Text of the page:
John M writes:
> 1. do we have a REAL argument against solipsism?
Let me express how solipsism can be analyzed in the model where physical
reality is part of mathematical reality.
Let us adopt Bruno's UDA perspective: the Universal Dovetailer (UD)
is an abstract machine that runs all possible computer programs.
In this way it creates all possible universes, and more... it creates
all possible information objects: all of mathematics, logic, all written
texts, everything. In particular it creates the information patterns
of conscious entities like you and me.
Let us assume that this in fact represents the reality of the multiverse,
that what we perceive and experience is all caused by the operation
of the UD, when it creates information patterns that correspond to
those experienes. I know that many people here reject this hypothesis,
but let us follow it forward to see what it can say about solipsism.
The first thing to notice is that within the UD, each person exists more
than once. There are many programs that include a particular information
pattern in their output, in fact an infinite number of programs. Some of
those programs will look much like the kind of model a physicist might
construct for a "theory of everything". It would include the physical
laws and initial conditions that define our universe. Running that
program forward would create the entire history of our universe, including
the experiences of all of its inhabitants.
However there are other kinds of programs that would also create the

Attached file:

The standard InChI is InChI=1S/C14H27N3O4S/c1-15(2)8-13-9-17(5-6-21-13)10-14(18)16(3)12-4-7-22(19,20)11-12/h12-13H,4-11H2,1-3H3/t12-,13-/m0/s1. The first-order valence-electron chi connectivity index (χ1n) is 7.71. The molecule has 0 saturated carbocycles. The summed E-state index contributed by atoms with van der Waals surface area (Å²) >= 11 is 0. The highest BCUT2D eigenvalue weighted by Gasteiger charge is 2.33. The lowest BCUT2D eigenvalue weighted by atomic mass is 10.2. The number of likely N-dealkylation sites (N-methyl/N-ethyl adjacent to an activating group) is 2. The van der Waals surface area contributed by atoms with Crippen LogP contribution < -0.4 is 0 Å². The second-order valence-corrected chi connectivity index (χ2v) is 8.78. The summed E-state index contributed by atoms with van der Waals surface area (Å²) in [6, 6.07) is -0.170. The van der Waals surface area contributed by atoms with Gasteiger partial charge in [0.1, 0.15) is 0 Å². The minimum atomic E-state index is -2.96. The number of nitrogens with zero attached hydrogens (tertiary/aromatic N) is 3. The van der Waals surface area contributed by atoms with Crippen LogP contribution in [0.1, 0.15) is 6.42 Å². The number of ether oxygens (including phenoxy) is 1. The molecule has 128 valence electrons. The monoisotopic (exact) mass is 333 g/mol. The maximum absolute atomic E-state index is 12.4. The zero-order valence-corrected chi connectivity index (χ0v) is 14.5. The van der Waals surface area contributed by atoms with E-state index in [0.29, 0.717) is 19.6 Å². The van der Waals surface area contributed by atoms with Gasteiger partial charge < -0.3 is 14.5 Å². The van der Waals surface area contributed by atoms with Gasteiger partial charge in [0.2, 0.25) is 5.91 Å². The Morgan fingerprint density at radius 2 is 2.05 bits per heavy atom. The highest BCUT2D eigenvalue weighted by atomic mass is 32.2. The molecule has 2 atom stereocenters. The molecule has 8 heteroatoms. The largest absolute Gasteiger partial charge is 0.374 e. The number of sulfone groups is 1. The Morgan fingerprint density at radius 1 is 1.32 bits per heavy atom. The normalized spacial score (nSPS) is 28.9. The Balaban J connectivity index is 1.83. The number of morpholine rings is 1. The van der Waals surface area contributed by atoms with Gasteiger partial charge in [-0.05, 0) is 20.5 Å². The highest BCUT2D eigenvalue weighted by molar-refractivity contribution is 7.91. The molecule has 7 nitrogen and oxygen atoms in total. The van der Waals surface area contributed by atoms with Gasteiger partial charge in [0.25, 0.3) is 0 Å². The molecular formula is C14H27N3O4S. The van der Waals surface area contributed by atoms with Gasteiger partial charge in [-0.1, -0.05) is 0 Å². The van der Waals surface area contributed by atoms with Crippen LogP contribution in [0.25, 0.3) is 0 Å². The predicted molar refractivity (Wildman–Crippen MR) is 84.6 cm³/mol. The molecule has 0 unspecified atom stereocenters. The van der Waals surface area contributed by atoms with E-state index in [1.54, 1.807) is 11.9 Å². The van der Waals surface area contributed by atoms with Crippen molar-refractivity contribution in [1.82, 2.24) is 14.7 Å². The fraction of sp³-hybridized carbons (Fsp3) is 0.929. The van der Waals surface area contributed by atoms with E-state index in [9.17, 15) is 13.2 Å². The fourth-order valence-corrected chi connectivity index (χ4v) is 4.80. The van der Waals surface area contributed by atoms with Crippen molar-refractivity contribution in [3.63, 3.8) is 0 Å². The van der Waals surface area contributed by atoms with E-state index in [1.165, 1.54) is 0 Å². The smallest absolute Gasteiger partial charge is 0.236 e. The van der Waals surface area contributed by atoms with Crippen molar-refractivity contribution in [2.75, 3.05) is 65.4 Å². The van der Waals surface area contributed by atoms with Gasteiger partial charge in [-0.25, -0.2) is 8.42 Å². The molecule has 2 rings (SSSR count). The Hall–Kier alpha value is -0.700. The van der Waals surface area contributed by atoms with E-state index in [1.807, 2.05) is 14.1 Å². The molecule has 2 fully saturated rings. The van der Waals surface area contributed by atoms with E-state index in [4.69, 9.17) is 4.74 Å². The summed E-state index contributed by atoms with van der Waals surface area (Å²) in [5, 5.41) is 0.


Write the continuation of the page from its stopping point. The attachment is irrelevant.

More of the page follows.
patterns of our conscious experiences. Some might do it purely by random
chance: they might produce enormous outputs and somewhere buried in there
will be the pattern that corresponds to a portion of our experience.
Others would include bizarre universes such as one inhabited by aliens
who create computer simulations of other kinds of beings, and who have
created us. Yet another example would be a universe composed only of one
person, with all that is outside of him being supplied by the computer
program, perhaps from some kind of table of sensory impressions, so that
only he is real within that universe.
Solipsism is the doctrine that only I exist, that everything else is an
illusion. In the context of the platonic multiverse, it would correspond
to that last case: a portion of the UD program where only the one person
is in his universe, and nothing else in the universe is real.
So this raises the question: given that I exist multiple times within
the UD structure, and given that in some of them the universe I see
around me is real and in some of them it is an illusion, which is the
reality for me? In which one do I actually exist?
I believe Bruno argues, and I agree, that this is a meaningless question.
You exist in all of them. There is no single instance of your information
pattern which is "really you". Your consciousness spans all of the
places in the UD where it is instantiated. However, there is a related
question which is relevant: what will happen next? If some of your
consciousness is in the real universe, and some of it is in universes
where you are an alien simulation, some in a universe where it is a
random fluctuation, and some in a universe where you are all there is,
how can you make a prediction about the future? In the random universe
you would expect to disintegrate into chaos. In the aliens, they might